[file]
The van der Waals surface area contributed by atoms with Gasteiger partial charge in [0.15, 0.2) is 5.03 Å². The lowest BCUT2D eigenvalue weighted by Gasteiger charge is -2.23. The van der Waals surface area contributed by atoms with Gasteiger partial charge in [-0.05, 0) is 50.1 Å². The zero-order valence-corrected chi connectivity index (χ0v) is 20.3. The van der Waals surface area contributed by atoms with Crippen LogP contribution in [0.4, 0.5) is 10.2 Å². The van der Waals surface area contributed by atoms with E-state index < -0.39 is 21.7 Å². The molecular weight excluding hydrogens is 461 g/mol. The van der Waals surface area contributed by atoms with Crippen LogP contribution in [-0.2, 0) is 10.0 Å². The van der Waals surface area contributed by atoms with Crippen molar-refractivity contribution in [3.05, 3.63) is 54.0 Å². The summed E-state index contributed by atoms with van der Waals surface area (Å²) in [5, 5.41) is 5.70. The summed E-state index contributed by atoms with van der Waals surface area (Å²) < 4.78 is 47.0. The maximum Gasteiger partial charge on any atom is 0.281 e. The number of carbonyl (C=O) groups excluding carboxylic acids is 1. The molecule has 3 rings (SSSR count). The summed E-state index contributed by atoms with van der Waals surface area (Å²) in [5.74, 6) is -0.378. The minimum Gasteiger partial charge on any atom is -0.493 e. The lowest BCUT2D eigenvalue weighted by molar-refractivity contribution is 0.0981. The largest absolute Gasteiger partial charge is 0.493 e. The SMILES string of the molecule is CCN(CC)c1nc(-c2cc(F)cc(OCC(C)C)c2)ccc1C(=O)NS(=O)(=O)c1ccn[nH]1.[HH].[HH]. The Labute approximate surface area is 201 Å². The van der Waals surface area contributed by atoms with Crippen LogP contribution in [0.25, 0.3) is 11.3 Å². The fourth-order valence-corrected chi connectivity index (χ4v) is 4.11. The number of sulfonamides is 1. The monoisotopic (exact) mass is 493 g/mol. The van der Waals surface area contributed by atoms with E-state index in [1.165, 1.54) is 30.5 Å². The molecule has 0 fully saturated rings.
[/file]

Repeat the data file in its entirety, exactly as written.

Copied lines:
The van der Waals surface area contributed by atoms with Gasteiger partial charge in [0.15, 0.2) is 5.03 Å². The lowest BCUT2D eigenvalue weighted by Gasteiger charge is -2.23. The van der Waals surface area contributed by atoms with Gasteiger partial charge in [-0.05, 0) is 50.1 Å². The zero-order valence-corrected chi connectivity index (χ0v) is 20.3. The van der Waals surface area contributed by atoms with Crippen LogP contribution in [0.4, 0.5) is 10.2 Å². The van der Waals surface area contributed by atoms with E-state index < -0.39 is 21.7 Å². The molecular weight excluding hydrogens is 461 g/mol. The van der Waals surface area contributed by atoms with Crippen LogP contribution in [-0.2, 0) is 10.0 Å². The van der Waals surface area contributed by atoms with Crippen molar-refractivity contribution in [3.05, 3.63) is 54.0 Å². The summed E-state index contributed by atoms with van der Waals surface area (Å²) in [5, 5.41) is 5.70. The summed E-state index contributed by atoms with van der Waals surface area (Å²) < 4.78 is 47.0. The maximum Gasteiger partial charge on any atom is 0.281 e. The number of carbonyl (C=O) groups excluding carboxylic acids is 1. The molecule has 3 rings (SSSR count). The summed E-state index contributed by atoms with van der Waals surface area (Å²) in [5.74, 6) is -0.378. The minimum Gasteiger partial charge on any atom is -0.493 e. The lowest BCUT2D eigenvalue weighted by molar-refractivity contribution is 0.0981. The largest absolute Gasteiger partial charge is 0.493 e. The SMILES string of the molecule is CCN(CC)c1nc(-c2cc(F)cc(OCC(C)C)c2)ccc1C(=O)NS(=O)(=O)c1ccn[nH]1.[HH].[HH]. The Labute approximate surface area is 201 Å². The van der Waals surface area contributed by atoms with Crippen LogP contribution in [0.25, 0.3) is 11.3 Å². The fourth-order valence-corrected chi connectivity index (χ4v) is 4.11. The number of sulfonamides is 1. The monoisotopic (exact) mass is 493 g/mol. The van der Waals surface area contributed by atoms with E-state index in [1.165, 1.54) is 30.5 Å². The molecule has 0 fully saturated rings.